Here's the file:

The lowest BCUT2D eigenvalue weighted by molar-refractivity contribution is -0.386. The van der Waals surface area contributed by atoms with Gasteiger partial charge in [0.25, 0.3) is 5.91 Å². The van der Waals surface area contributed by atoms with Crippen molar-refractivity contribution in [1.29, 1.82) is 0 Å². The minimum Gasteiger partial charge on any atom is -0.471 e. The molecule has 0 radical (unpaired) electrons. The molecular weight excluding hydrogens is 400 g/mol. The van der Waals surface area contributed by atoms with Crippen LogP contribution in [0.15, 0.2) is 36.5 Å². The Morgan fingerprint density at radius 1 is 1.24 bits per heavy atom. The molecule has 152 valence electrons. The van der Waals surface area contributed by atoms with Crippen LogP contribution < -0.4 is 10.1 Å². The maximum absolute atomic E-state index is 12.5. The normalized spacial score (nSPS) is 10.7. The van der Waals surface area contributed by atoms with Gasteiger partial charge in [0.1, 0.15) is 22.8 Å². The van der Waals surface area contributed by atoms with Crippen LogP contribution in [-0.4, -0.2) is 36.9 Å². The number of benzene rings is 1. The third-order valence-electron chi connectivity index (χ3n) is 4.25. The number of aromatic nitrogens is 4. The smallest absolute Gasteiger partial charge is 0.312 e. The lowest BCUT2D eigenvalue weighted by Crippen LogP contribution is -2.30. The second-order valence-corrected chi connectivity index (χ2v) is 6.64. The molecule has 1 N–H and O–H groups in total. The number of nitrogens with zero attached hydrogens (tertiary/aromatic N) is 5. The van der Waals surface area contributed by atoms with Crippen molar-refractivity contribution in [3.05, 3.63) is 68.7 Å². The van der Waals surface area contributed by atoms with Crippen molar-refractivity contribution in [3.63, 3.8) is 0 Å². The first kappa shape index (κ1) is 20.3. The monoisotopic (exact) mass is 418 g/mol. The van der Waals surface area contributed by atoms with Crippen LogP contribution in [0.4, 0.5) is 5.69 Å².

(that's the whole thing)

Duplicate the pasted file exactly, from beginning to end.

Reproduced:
The lowest BCUT2D eigenvalue weighted by molar-refractivity contribution is -0.386. The van der Waals surface area contributed by atoms with Gasteiger partial charge in [0.25, 0.3) is 5.91 Å². The van der Waals surface area contributed by atoms with Crippen molar-refractivity contribution in [1.29, 1.82) is 0 Å². The minimum Gasteiger partial charge on any atom is -0.471 e. The molecule has 0 radical (unpaired) electrons. The molecular weight excluding hydrogens is 400 g/mol. The van der Waals surface area contributed by atoms with Crippen LogP contribution in [0.15, 0.2) is 36.5 Å². The Morgan fingerprint density at radius 1 is 1.24 bits per heavy atom. The molecule has 152 valence electrons. The van der Waals surface area contributed by atoms with Crippen LogP contribution < -0.4 is 10.1 Å². The maximum absolute atomic E-state index is 12.5. The normalized spacial score (nSPS) is 10.7. The van der Waals surface area contributed by atoms with Gasteiger partial charge in [0.1, 0.15) is 22.8 Å². The van der Waals surface area contributed by atoms with Crippen LogP contribution in [-0.4, -0.2) is 36.9 Å². The number of benzene rings is 1. The third-order valence-electron chi connectivity index (χ3n) is 4.25. The number of aromatic nitrogens is 4. The smallest absolute Gasteiger partial charge is 0.312 e. The lowest BCUT2D eigenvalue weighted by Crippen LogP contribution is -2.30. The second-order valence-corrected chi connectivity index (χ2v) is 6.64. The molecule has 1 N–H and O–H groups in total. The number of nitrogens with zero attached hydrogens (tertiary/aromatic N) is 5. The van der Waals surface area contributed by atoms with Crippen molar-refractivity contribution in [3.05, 3.63) is 68.7 Å². The van der Waals surface area contributed by atoms with Crippen molar-refractivity contribution in [3.63, 3.8) is 0 Å². The first kappa shape index (κ1) is 20.3. The monoisotopic (exact) mass is 418 g/mol. The van der Waals surface area contributed by atoms with Crippen LogP contribution in [0.4, 0.5) is 5.69 Å².